• Top of Page | Next page -- Alternative HIV Serologic TestsCopyright © 1997-2001 The Johns Hopkins University on behalf of its Division of Infectious Diseases and AIDS Service. All rights reserved.* Physicians and other health care professionals are encouraged to consult other sources and confirm the information contained in this site because no sor service can take the place of medical training, education, and experience. Consumers are cautioned that this site is not intended to provide medical aspecific medical condition they may have or treatment they may need and they are encouraged to call or see their physician or other health care provideany health related questions they may have.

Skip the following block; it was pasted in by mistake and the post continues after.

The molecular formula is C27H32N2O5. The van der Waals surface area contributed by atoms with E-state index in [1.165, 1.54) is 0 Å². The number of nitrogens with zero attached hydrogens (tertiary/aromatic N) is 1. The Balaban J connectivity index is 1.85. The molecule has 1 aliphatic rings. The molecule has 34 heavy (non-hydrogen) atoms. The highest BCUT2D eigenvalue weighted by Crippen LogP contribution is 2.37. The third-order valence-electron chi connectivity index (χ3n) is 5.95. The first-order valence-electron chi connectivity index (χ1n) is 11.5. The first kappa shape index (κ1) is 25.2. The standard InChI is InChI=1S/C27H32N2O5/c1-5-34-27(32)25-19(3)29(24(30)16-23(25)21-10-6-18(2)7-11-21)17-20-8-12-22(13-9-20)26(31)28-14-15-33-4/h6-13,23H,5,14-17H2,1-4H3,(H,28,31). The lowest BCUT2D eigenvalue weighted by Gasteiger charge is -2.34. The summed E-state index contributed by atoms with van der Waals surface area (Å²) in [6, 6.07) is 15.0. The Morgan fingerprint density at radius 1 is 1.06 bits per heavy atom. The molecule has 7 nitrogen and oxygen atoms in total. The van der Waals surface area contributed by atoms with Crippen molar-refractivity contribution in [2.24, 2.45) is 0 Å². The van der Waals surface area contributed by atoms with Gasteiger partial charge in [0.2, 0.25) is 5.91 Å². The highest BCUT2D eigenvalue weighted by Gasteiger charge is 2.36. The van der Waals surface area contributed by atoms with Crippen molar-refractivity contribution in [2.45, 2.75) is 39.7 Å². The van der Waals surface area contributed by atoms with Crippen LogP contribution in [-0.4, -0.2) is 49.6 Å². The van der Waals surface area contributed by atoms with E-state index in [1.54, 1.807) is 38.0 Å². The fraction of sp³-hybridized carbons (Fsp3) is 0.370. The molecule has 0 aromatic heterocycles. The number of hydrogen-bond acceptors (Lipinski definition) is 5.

• Go to a Chapter Table of Contents Natural History and Classification Tests Disease Prevention Antiretroviral Therapy Management of Opp Infections Drugs: Guide to Information Systems Review HIV in Correc Chapter II: Laboratory Tests Contents: HIV Types and Subtypes Chest X-Ray HIV Serology PPD Skin Testing Alternative HIV Serologic Tests PAP Smears Quantitative Plasma HIV RNA Serology for Hepatitis B Virus (HBV) CD4 Cell Count Testing for Hepatitis C Virus Resistance Testing Toxoplasmosis Serology Screening Battery Cytomegalovirus Serology Complete Blood Count Glucose-6-Phosphate Dehydrogenase Levels Serum Chemistry Panel Adverse Drug Reaction Monitoring Syphilis Serology Tables Table 2-1: Test for HIV-1 Table 2-2: Comparison Between Assay Methods for Viral Load Table 2-3: Comparison of Genotypic and Phenotypic Assays Table 2-4: Letter Designations for Amino Acids Table 2-5: Resistance Mutations Table 2-6: Routine Laboratory Test in Asymptomatic Patients Table 2-7: Recommendations for Intervention Based on Results of PAP Smear Table 2-8: Tests for HCV Alternative HIV Serologic Tests (Table 2-1)IFA: This is another method to detect HIV antibodies using patient serum reacted with HIV-infectedusing a fluorochrome as the indicator method.Home Kits: Johnson & Johnson has withdrawn the Confide HIV Test, making Home Access Express(Home Access Health Corp., Hoffman Estates, III; 800-HIV-TEST) the only available home kit. Thissold in retail and on-line pharmacies at approximately $39.99 for routine mailing with results in 7 day$49.99 for Federal Express transport with results in 3 days. Blood is obtained by lancet, and a filterblotted blood is mailed in a protected envelope using an anonymous code. Home Access tests useEIA with a confirmatory IFA. Sensitivity and specificity approach 100%. Callers learn of a negative tethrough a prerecorded message, but the patient can access a representative to discuss results if deCallers with positive results receive counseling and health care referral from a counselor. In a study174,316 HIV home sample collection tests in 1996 to 1997, 0.9% were positive, and 97% of users ctheir results. Nearly 60% of all users and 49% of HIV-positive persons had never previously been te(JAMA 1998;280:1699). Merits of this type of home testing are debated (N Engl J Med 1995;332:12Rapid Tests: SUDS (Abbott Diagnostics) is the only FDA-approved rapid test for HIV (On October 17Abbott Diagnostics notified customers that the SUDS test was not available due to "manufacturing pand time of availability is not known). SUDS must be performed by a trained laboratory technician aare available in 10 to 15 minutes. Studies with 6200 specimens demonstrated that the sensitivity isthe specificity is 99.6% (J AIDS 1993;6:115; Am J Emerg Med 1991;9:416; Ann Intern Med 1996;12Based on these studies of sensitivity and specificity, it is recommended that negative results be repodefinitive, but that positive results be confirmed with standard serology. The cost is $9/test, but twomust be included, so the true cost is $27 for one test and $36 for two. This test is recommended fordetermining the serologic status of the source in healthcare worker exposures, for pregnant womenpresent in labor and have not been tested, and for patients who are unlikely to return for test resultspatients seen in sexually transmitted disease (STD) clinics, emergency rooms, etc. (MMWR 1998;4